How to create a bootable installer for macOS Ventura

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It’s handy to have an external, bootable macOS Ventura installer, but you practically have to fight Apple to create one. Here’s what you need to do.

In Apple’s ideal world, you let your Mac update to macOS Ventura, and you never have to think about it. In reality, however, Macs go awry, and having a bootable external installer preloads download time and speeds up reinstalling Ventura when you’re in a bind.

Also, if you’re responsible for installing Ventura on a dozen Macs, you have better things to do with your time than waiting for it to download on each one separately if you don’t have caching of content somewhere on your network.

So, as has always been the case, it’s handy and convenient to have an external drive that you can use to install a fresh copy of macOS.

But Apple thinks allowing external bootable drives is a security risk. For longtime Mac users, the risk of allowing a bootable drive is low and the downside of blocking them is high.

What do you need

  1. An external hard drive
  2. A macOS installer

In theory, the external drive could be just about any hard drive, SSD or USB flash drive – and you probably want it to be USB-C. Best results come from NVMe USB-C or Thunderbolt drives, and speed is good on those. Although you can use a hard drive, it will be unbearably slow.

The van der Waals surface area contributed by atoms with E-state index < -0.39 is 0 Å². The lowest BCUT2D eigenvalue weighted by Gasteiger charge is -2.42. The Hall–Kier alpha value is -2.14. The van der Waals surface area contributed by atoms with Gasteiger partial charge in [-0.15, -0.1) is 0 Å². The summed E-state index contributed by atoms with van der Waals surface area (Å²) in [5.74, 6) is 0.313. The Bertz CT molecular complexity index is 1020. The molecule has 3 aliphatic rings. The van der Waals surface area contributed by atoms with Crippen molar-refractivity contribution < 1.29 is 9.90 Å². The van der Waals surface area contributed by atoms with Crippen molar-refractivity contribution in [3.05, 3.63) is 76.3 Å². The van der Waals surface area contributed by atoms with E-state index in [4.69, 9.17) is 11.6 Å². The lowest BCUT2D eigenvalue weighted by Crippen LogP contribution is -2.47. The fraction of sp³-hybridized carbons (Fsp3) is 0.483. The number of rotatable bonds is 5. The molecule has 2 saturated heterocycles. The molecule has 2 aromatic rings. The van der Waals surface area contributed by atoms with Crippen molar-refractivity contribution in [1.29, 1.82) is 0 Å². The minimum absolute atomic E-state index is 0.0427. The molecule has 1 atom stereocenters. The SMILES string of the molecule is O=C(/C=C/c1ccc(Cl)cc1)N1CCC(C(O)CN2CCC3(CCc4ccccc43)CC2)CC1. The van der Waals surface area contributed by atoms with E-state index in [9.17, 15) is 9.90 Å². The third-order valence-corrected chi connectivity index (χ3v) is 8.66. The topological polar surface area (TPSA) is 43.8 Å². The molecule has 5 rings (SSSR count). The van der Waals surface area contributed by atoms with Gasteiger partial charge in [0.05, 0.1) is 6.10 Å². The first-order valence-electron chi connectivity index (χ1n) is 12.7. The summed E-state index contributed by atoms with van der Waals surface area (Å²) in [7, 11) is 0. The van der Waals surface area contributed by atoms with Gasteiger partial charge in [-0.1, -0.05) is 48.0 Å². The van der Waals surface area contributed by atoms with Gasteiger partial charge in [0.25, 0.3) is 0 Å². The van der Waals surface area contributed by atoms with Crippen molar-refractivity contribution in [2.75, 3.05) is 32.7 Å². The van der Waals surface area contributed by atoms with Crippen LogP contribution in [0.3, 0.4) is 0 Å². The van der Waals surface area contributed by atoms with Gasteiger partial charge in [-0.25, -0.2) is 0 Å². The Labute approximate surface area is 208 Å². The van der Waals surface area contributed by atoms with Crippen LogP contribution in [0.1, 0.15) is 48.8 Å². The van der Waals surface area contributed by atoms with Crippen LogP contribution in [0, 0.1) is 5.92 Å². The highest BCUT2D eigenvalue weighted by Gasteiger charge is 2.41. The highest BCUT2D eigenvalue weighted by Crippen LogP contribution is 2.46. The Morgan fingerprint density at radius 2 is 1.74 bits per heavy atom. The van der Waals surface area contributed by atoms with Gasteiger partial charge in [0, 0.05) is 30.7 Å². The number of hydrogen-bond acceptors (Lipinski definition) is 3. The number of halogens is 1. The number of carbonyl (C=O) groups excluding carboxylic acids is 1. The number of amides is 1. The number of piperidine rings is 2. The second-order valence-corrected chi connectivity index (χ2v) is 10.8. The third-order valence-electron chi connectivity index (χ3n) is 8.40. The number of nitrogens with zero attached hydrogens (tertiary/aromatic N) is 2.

Whereas with a USB drive, the speed might not be what makes you pull your hair out. Many USB flash drives just won’t boot and there’s nothing you can do about it, but try another one.

Disks in a RAID will also not work, nor will disks attached to the network.

Whatever drive you have, it should be formatted as Mac OS Extended and have enough storage available for the macOS installer.

Apple has previously stated that this means it must have at least 14GB of space, but that was for installers of macOS Monterey or earlier. More is better.

Get the macOS installer

Speaking of installers, Apple keeps the current one and several previous ones available in the App Store. Launch the App Store app on your Mac and search for “macOS Ventura” when available.

Download it. The app you downloaded will be called “Install macOS Ventura” and will be at least 12 GB in size.

By default, the Mac will try to launch this installer as soon as it is downloaded. Exit the installer immediately, because once installed, it will remove the installer application.

If the app is in your Downloads folder, move it to the Applications folder.

Prepare the external drive

Connect the external drive to your Mac. These next steps will erase the drive, so be sure to copy any data you have on it.

With the drive plugged in, launch the Terminal app. Copy this line, replacing the last part “BootDrive” with the name of your external drive:

sudo /Applications/Install macOS Ventura.app/Contents/Resources/createinstallmedia—volume /Volumes/BootDrive

Replace last term

Replace the final term “BootDrive” with the name of your external drive

Terminal will then prompt you to create a bootable drive with macOS Ventura on it. You will be asked for your administrator password and you will have to confirm that you want the disk erased.

It’s likely that Terminal will show an alert that it wants to access files on a removable volume. Click OK.

When you see “Install media now available on” and the name of your external drive, you can quit Terminal.

We can’t stress this enough: test the player you’ve created before relying on it.

Using the external hard drive